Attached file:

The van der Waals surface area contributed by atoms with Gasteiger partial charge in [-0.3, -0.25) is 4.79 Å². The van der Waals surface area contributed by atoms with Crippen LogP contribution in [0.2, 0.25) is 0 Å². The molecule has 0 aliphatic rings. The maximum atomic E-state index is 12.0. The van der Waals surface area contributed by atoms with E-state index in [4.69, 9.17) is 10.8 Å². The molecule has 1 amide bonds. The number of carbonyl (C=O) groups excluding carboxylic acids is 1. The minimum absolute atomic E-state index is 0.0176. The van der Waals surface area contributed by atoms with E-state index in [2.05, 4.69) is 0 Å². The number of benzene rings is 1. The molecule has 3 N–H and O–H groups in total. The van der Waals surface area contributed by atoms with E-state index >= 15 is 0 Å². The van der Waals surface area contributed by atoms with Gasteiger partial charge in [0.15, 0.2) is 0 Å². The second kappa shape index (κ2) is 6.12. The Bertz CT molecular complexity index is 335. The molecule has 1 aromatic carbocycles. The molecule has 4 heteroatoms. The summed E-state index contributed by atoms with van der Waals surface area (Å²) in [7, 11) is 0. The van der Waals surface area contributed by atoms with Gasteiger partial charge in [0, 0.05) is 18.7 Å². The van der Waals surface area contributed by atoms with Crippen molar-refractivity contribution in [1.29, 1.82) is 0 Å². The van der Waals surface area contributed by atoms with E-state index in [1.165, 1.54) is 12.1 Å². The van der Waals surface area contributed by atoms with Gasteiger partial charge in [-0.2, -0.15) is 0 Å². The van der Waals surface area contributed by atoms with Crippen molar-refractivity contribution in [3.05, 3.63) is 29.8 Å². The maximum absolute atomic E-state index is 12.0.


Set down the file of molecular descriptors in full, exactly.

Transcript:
The van der Waals surface area contributed by atoms with Gasteiger partial charge in [-0.3, -0.25) is 4.79 Å². The van der Waals surface area contributed by atoms with Crippen LogP contribution in [0.2, 0.25) is 0 Å². The molecule has 0 aliphatic rings. The maximum atomic E-state index is 12.0. The van der Waals surface area contributed by atoms with E-state index in [4.69, 9.17) is 10.8 Å². The molecule has 1 amide bonds. The number of carbonyl (C=O) groups excluding carboxylic acids is 1. The minimum absolute atomic E-state index is 0.0176. The van der Waals surface area contributed by atoms with E-state index in [2.05, 4.69) is 0 Å². The number of benzene rings is 1. The molecule has 3 N–H and O–H groups in total. The van der Waals surface area contributed by atoms with E-state index >= 15 is 0 Å². The van der Waals surface area contributed by atoms with Gasteiger partial charge in [0.15, 0.2) is 0 Å². The second kappa shape index (κ2) is 6.12. The Bertz CT molecular complexity index is 335. The molecule has 1 aromatic carbocycles. The molecule has 4 heteroatoms. The summed E-state index contributed by atoms with van der Waals surface area (Å²) in [7, 11) is 0. The van der Waals surface area contributed by atoms with Gasteiger partial charge in [0, 0.05) is 18.7 Å². The van der Waals surface area contributed by atoms with Crippen molar-refractivity contribution in [1.29, 1.82) is 0 Å². The van der Waals surface area contributed by atoms with E-state index in [1.165, 1.54) is 12.1 Å². The van der Waals surface area contributed by atoms with Gasteiger partial charge in [-0.2, -0.15) is 0 Å². The van der Waals surface area contributed by atoms with Crippen molar-refractivity contribution in [3.05, 3.63) is 29.8 Å². The maximum absolute atomic E-state index is 12.0.